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Secret Agents, Secret Armies: The Real Rat Patrol

The Long Range Desert Group (LRDG) and the Special Air Service (SAS) were the inspiration for a kitschy American TV show of the 1960’s.

In the 1960’s there was a wave of TV shows, mostly in black and white, set during World War II. One of the most popular shows for the 1966-1968 TV seasons was The Rat Patrol, a show in color, set in North Africa during 1942-1943. Each week, three Americans and an Englishman, roaring around the desert in American Jeeps armed with Browning .50 calibre machine guns, would destroy larger and better armed Afrika Korps convoys. A recurring opponent was a German captain, a cross between a Teutonic Wiley Coyote and the Good German trope of the 1960’s. The Rat Patrol was a fun show unburdened by historical accuracy or probability. The source of inspiration for the show was however quite real.

The Long Range Desert Group (LRDG) and the Special Air Service (SAS) were two special reconnaissance and commando units created during the Western Desert campaign and unlike the television Rat Patrol were composed of UK and Commonwealth troops. The SAS was reconstituted after the war ended and remained an obscure special forces unit until the SAS made world news during the Iranian Embassy hostage rescue on May 5th 1980. The LRDG, until recently, remained largely unknown. This article will focus on the LRDG, with a subsequent article examining the SAS.

An LRDG Chevrolet truck and its three man crew. The gunner beside the driver is manning a Browning Mk II aircraft machine gun, while the gunner in the back has a Lewis gun. May 1942

An LRDG Chevrolet truck and its three man crew. The gunner beside the driver is manning a Browning Mk II aircraft machine gun, while the gunner in the back has a Lewis gun. May 1942

Whereas the SAS’s primary mission was attacking Axis airfields and destroying the aircraft on the ground, the LRDG’s missions were primarily intelligence gathering and scouting. The members of the LRDG became highly skilled desert navigators and often transported intelligence officers and the SAS to accomplish their own missions. This led to the affectionate or derisive nickname, depending on one’s point of view, of “The Libyan Desert Taxi Service.”

Wikimedia Commons, author Stephen Kirrage.Wikimedia Commons, author Stephen Kirrage.

FORMATION OF THE LRDG

Formed in July 1940, by Major Ralph Bagnold, and originally called the Long Range Patrol, the LRDG grew and changed to its more well known name. Bagnold had had a pre-war career as a geologist and explorer, crossing the Libyan desert in the 1930’s using automobiles. He also created the Bagnold sun compass, which was superior to other sun compasses and unlike magnetic compasses was not affected by the metal of the vehicles and could be used while driving. His sister is a little more famous as the novelist who wrote National Velvet.

The LRDG was a volunteer force, and it had at its peak 350 members. If one sifts through the growing literature of histories of the British Special Forces during World War II, it seems that all authors are contractually obligated to note that the British military establishment looked with disfavor on special forces as “private armies.” Despite this alleged disfavor, the number of special raiding forces grew, especially in the Western Desert campaign. The Eighth Army as a whole was a diverse army, with entire divisions from Australia, New Zealand, India, Rhodesia, and South Africa. The LRDG reflected this diversity and initially most of the Group were New Zealanders and were soon joined by recruits from Indian and Rhodesian regiments, in addition to soldiers from British Army units.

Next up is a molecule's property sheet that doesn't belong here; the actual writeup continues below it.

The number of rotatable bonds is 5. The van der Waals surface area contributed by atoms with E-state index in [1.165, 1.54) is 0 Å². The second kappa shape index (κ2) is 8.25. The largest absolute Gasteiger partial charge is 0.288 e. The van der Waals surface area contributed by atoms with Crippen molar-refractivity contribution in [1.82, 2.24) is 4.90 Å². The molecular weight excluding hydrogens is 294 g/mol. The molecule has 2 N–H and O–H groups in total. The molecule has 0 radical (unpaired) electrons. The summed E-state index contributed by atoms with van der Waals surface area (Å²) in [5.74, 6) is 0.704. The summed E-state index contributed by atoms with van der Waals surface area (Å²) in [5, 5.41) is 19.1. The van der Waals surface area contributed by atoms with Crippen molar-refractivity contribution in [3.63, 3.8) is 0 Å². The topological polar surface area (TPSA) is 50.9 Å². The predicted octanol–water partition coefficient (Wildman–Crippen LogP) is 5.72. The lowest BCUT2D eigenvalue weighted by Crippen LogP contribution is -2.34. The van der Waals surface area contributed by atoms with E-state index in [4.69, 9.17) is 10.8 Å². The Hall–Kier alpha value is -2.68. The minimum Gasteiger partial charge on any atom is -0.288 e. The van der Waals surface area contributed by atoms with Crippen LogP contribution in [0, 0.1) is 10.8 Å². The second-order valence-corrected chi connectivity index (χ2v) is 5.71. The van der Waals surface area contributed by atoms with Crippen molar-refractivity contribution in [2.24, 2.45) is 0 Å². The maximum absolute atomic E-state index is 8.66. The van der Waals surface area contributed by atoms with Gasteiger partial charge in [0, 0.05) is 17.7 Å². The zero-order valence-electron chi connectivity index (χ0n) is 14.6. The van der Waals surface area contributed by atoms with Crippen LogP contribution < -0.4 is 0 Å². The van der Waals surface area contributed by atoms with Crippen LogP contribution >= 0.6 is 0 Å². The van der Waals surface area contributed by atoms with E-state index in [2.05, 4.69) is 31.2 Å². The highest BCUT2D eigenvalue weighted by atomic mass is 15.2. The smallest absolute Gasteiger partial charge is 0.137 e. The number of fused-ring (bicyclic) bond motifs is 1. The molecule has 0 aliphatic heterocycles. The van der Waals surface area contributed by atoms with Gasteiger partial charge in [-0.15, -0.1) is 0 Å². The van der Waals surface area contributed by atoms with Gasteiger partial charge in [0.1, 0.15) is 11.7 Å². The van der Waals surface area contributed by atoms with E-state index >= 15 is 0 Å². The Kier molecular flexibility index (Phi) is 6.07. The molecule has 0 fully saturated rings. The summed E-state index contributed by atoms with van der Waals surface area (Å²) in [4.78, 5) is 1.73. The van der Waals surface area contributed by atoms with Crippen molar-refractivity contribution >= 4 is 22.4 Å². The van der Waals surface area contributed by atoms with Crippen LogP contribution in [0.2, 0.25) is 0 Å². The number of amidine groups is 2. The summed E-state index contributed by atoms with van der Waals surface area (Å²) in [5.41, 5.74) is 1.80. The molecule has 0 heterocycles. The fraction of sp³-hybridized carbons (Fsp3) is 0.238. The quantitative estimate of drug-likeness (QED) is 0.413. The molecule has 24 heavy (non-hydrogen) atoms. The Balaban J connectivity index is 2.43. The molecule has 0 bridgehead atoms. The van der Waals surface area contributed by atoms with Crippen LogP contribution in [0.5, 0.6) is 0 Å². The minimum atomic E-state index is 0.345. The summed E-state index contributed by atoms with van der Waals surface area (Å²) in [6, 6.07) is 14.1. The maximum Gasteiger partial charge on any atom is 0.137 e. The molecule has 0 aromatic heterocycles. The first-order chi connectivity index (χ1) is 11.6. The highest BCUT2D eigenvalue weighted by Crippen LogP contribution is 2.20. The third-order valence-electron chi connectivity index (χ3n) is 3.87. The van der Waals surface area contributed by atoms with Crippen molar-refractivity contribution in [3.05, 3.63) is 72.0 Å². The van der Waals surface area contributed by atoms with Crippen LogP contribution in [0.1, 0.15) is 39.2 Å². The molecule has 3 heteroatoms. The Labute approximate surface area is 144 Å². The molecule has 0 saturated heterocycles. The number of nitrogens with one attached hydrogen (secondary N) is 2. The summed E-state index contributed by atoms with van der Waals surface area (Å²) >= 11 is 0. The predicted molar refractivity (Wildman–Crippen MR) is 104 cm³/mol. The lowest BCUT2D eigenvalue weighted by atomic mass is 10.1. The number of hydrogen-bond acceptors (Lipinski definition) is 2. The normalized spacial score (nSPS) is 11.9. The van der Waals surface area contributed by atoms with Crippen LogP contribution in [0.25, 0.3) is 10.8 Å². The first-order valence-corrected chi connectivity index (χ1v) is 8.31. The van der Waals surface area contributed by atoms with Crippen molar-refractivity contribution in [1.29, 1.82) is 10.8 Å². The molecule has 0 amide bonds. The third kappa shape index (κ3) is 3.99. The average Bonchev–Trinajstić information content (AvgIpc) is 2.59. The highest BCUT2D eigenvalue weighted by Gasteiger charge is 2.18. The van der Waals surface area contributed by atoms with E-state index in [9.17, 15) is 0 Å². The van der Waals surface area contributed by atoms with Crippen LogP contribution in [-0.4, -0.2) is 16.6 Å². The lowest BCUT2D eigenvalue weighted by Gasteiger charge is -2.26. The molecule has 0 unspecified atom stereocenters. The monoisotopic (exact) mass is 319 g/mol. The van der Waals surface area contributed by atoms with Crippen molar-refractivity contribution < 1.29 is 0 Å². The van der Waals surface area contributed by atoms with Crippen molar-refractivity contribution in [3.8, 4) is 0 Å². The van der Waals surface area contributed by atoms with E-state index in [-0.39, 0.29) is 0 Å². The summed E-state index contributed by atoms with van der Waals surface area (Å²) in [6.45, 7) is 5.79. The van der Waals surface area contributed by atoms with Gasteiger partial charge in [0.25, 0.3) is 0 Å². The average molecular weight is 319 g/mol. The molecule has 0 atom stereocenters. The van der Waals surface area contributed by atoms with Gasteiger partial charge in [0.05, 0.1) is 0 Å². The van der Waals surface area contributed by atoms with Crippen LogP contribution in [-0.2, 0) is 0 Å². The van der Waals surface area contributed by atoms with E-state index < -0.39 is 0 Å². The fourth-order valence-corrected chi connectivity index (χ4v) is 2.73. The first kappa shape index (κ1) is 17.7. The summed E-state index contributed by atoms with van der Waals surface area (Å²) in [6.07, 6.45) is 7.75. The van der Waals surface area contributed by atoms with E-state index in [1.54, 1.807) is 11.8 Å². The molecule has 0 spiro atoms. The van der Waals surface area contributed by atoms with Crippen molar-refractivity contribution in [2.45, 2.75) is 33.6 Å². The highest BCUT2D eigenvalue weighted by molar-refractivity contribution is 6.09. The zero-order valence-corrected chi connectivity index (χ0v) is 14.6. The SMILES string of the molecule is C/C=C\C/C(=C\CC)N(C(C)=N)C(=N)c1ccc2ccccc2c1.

A Chevrolet truck setting off on patrol from Siwa. This was a New Zealand patrol many of whom joined the Long Range Desert Group in 1940 from troops who found themselves at Alexandria without their arms and equipment, which had been lost at sea. Note the word Rotowaro on the bonnet of the truck.  Rotowaro was a small mining village in the northern island of New Zealand.

A Chevrolet truck setting off on patrol from Siwa. This was a New Zealand patrol many of whom joined the Long Range Desert Group in 1940 from troops who found themselves at Alexandria without their arms and equipment, which had been lost at sea. Note the word Rotowaro on the bonnet of the truck.  Rotowaro was a small mining village in the northern island of New Zealand.

One of the remarkable aspects of the LRDG is the enormous amount of time it spent behind enemy lines. It frequently operated from a base in the Jalo Oasis, in central Libya at the edge of the Great Sand Sea, and at other times from the Siwa Oasis in southern Egypt.

The LRDG was divided into Squadrons, in the manner of cavalry regiments, and these Squadrons were divided into Patrols, the size of which fluctuated throughout the desert campaign. Patrols were initially composed of 2 officers and 28 non-commissioned and enlisted men, in 11 specially modified trucks. This was later reduced to 1 officer and 15 other ranks in six vehicles. The vehicles of choice were Ford or Chevrolet 30 cwt trucks that were armed with a variety of machine guns, such as the Lewis Gun, Vickers .303s. and eventually Browning .30 and .50 calibre machine guns. Some trucks were mounted with the Boys Anti Tank Rifles and the more effective, but increasingly obsolescent, 37mm Bofors gun. The trucks were stripped down to reduce weight with the roof, doors and other amenities removed and larger radiators installed. Around July 1942, following the entry of the US into the war, the patrol commanding officer and the leading patrol sergeant were equipped with Willys Jeeps.